The Schrodinger Wave Equation
There are several ways to develop the wave equation by applying quantum concepts to various classical equations of mechanics. One of the simplest approaches
is to consider a few basic postulates, develop the wave equation from them, and rely on the accuracy of the results to serve as a justification of the postulates. In
more advanced texts these assumptions are dealt with in more convincing detail.
- Each particle in a physical system is described by a wave function Ψ(x, y, z,t). This function and its space derivative (dΨ/dx dΨ/dy dΨ/dz) are continuous, finite, and single valued.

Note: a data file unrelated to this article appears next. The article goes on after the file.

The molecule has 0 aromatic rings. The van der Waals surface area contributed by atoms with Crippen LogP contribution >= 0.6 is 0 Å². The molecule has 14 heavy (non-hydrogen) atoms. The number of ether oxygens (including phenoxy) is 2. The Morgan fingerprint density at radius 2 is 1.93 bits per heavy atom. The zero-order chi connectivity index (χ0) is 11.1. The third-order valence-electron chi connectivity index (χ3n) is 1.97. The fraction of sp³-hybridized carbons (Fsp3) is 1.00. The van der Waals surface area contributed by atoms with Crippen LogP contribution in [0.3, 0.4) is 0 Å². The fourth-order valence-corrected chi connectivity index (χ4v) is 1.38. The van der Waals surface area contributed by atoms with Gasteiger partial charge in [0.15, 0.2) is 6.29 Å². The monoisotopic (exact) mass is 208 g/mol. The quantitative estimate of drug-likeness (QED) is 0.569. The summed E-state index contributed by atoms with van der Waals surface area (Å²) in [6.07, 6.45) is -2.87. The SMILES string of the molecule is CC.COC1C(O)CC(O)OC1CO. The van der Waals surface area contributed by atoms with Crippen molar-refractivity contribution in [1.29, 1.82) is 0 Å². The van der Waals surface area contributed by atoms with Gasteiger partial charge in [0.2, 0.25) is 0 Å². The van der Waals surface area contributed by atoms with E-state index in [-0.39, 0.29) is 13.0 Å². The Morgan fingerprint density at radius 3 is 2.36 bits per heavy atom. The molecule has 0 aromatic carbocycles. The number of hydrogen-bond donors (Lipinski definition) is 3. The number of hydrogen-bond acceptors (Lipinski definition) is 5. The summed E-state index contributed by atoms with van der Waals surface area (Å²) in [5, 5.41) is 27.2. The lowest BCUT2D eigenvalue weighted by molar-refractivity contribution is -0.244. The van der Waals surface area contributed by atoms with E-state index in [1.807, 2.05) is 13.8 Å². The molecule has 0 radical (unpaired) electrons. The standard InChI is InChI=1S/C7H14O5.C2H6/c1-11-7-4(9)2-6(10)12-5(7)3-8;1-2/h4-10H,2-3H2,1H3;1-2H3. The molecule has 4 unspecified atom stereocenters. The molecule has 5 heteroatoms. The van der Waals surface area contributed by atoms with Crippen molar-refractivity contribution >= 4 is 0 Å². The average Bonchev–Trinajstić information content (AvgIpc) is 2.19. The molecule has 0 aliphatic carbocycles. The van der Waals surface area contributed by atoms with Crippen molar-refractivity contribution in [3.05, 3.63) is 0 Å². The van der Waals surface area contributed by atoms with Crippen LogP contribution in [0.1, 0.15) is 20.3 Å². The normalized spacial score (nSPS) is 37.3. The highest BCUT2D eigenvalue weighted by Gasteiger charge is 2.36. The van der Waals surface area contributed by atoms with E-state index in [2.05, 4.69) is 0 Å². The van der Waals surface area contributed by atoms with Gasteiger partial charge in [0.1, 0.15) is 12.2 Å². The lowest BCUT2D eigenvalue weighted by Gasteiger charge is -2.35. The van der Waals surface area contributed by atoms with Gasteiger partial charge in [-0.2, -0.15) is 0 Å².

- In dealing with classical quantities such as energy E and momentum p, we must relate these quantities with abstract quantum mechanical operators defined in the following way:
and similarly for the other two directions.
3. The probability of finding a particle with wave function Ψ in the volume dx dy dz is Ψ*Ψ dx dy dz. The product Ψ*Ψ is normalized
and the average value (Q) of any variable Q is calculated from the wave function by using the operator form Qop defined in postulate 2:
Once we find the wave function Ψ for a particle, we can calculate its average position, energy, and momentum, within the limits of the uncertainty principle.
The classical equation for the energy of a particle can be written:
For a one-dimensional problem
which is the Schrodinger wave equation. In three dimensions the equation is
where Δ2Ψ is